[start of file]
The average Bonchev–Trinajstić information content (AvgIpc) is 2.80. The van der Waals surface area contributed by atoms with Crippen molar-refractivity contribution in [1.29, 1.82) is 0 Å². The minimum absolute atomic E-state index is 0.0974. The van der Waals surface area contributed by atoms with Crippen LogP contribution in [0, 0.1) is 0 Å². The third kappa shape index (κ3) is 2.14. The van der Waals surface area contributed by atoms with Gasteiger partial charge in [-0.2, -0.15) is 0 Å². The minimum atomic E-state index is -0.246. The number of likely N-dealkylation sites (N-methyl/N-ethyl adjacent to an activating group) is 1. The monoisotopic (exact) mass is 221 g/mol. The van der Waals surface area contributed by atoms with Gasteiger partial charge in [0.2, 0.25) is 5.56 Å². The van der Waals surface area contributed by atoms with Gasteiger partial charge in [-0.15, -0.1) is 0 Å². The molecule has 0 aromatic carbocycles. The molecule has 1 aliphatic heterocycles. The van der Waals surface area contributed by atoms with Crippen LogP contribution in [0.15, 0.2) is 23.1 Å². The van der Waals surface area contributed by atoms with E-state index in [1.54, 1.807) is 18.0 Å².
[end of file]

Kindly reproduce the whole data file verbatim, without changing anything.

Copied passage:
The average Bonchev–Trinajstić information content (AvgIpc) is 2.80. The van der Waals surface area contributed by atoms with Crippen molar-refractivity contribution in [1.29, 1.82) is 0 Å². The minimum absolute atomic E-state index is 0.0974. The van der Waals surface area contributed by atoms with Crippen LogP contribution in [0, 0.1) is 0 Å². The third kappa shape index (κ3) is 2.14. The van der Waals surface area contributed by atoms with Gasteiger partial charge in [-0.2, -0.15) is 0 Å². The minimum atomic E-state index is -0.246. The number of likely N-dealkylation sites (N-methyl/N-ethyl adjacent to an activating group) is 1. The monoisotopic (exact) mass is 221 g/mol. The van der Waals surface area contributed by atoms with Gasteiger partial charge in [0.2, 0.25) is 5.56 Å². The van der Waals surface area contributed by atoms with Gasteiger partial charge in [-0.15, -0.1) is 0 Å². The molecule has 0 aromatic carbocycles. The molecule has 1 aliphatic heterocycles. The van der Waals surface area contributed by atoms with Crippen LogP contribution in [0.15, 0.2) is 23.1 Å². The van der Waals surface area contributed by atoms with E-state index in [1.54, 1.807) is 18.0 Å².